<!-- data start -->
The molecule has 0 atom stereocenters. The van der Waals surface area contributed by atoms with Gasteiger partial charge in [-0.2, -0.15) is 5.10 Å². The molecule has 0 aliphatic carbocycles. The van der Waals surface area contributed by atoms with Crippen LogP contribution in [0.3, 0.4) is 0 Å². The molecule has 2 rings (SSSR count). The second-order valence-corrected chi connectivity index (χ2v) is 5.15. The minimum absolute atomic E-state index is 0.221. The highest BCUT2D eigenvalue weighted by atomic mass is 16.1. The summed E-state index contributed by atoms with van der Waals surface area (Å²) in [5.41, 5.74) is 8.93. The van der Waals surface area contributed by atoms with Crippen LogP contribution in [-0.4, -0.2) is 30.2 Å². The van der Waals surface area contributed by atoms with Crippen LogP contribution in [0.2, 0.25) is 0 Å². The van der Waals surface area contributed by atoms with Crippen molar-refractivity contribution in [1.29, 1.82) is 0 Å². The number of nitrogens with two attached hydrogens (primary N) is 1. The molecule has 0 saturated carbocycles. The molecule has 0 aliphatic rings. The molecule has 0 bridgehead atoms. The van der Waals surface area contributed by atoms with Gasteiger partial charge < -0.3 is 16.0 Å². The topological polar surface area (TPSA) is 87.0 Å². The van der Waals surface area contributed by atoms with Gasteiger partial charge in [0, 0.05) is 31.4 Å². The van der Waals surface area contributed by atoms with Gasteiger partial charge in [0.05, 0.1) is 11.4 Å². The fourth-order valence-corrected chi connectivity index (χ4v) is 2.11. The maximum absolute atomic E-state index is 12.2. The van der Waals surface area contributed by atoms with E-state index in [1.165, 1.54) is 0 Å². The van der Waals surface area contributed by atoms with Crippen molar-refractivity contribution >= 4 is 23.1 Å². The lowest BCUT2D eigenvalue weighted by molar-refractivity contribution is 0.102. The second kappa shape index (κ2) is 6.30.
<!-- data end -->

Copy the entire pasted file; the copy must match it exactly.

The molecule has 0 atom stereocenters. The van der Waals surface area contributed by atoms with Gasteiger partial charge in [-0.2, -0.15) is 5.10 Å². The molecule has 0 aliphatic carbocycles. The van der Waals surface area contributed by atoms with Crippen LogP contribution in [0.3, 0.4) is 0 Å². The molecule has 2 rings (SSSR count). The second-order valence-corrected chi connectivity index (χ2v) is 5.15. The minimum absolute atomic E-state index is 0.221. The highest BCUT2D eigenvalue weighted by atomic mass is 16.1. The summed E-state index contributed by atoms with van der Waals surface area (Å²) in [5.41, 5.74) is 8.93. The van der Waals surface area contributed by atoms with Crippen LogP contribution in [-0.4, -0.2) is 30.2 Å². The van der Waals surface area contributed by atoms with Crippen LogP contribution in [0.2, 0.25) is 0 Å². The van der Waals surface area contributed by atoms with Crippen molar-refractivity contribution in [1.29, 1.82) is 0 Å². The number of nitrogens with two attached hydrogens (primary N) is 1. The molecule has 0 saturated carbocycles. The molecule has 0 aliphatic rings. The molecule has 0 bridgehead atoms. The van der Waals surface area contributed by atoms with Gasteiger partial charge < -0.3 is 16.0 Å². The topological polar surface area (TPSA) is 87.0 Å². The van der Waals surface area contributed by atoms with Gasteiger partial charge in [0, 0.05) is 31.4 Å². The van der Waals surface area contributed by atoms with Gasteiger partial charge in [0.05, 0.1) is 11.4 Å². The fourth-order valence-corrected chi connectivity index (χ4v) is 2.11. The maximum absolute atomic E-state index is 12.2. The van der Waals surface area contributed by atoms with E-state index in [1.165, 1.54) is 0 Å². The van der Waals surface area contributed by atoms with Crippen molar-refractivity contribution >= 4 is 23.1 Å². The lowest BCUT2D eigenvalue weighted by molar-refractivity contribution is 0.102. The second kappa shape index (κ2) is 6.30.